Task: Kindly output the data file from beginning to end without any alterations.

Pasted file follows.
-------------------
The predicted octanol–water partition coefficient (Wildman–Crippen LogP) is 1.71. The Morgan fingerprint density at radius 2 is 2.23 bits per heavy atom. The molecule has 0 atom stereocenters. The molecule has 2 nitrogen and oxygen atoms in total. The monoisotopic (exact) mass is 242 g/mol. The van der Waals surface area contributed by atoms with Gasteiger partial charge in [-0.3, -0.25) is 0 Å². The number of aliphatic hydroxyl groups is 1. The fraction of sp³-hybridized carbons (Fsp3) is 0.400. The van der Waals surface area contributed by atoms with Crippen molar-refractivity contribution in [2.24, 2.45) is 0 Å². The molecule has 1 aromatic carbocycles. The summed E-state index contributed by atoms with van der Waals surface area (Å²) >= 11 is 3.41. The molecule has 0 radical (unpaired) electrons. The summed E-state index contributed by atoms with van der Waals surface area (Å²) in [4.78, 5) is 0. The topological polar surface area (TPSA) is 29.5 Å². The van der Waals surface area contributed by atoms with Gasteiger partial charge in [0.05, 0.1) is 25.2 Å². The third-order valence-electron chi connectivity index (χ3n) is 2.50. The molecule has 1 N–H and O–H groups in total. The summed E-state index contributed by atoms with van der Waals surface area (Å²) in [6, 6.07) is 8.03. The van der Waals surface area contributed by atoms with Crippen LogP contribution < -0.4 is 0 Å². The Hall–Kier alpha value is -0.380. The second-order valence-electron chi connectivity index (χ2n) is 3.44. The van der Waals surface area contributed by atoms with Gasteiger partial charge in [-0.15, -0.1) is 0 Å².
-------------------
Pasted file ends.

The predicted octanol–water partition coefficient (Wildman–Crippen LogP) is 1.71. The Morgan fingerprint density at radius 2 is 2.23 bits per heavy atom. The molecule has 0 atom stereocenters. The molecule has 2 nitrogen and oxygen atoms in total. The monoisotopic (exact) mass is 242 g/mol. The van der Waals surface area contributed by atoms with Gasteiger partial charge in [-0.3, -0.25) is 0 Å². The number of aliphatic hydroxyl groups is 1. The fraction of sp³-hybridized carbons (Fsp3) is 0.400. The van der Waals surface area contributed by atoms with Crippen molar-refractivity contribution in [2.24, 2.45) is 0 Å². The molecule has 1 aromatic carbocycles. The summed E-state index contributed by atoms with van der Waals surface area (Å²) >= 11 is 3.41. The molecule has 0 radical (unpaired) electrons. The summed E-state index contributed by atoms with van der Waals surface area (Å²) in [4.78, 5) is 0. The topological polar surface area (TPSA) is 29.5 Å². The van der Waals surface area contributed by atoms with Gasteiger partial charge in [0.05, 0.1) is 25.2 Å². The third-order valence-electron chi connectivity index (χ3n) is 2.50. The molecule has 1 N–H and O–H groups in total. The summed E-state index contributed by atoms with van der Waals surface area (Å²) in [6, 6.07) is 8.03. The van der Waals surface area contributed by atoms with Crippen LogP contribution < -0.4 is 0 Å². The Hall–Kier alpha value is -0.380. The second-order valence-electron chi connectivity index (χ2n) is 3.44. The van der Waals surface area contributed by atoms with Gasteiger partial charge in [-0.15, -0.1) is 0 Å².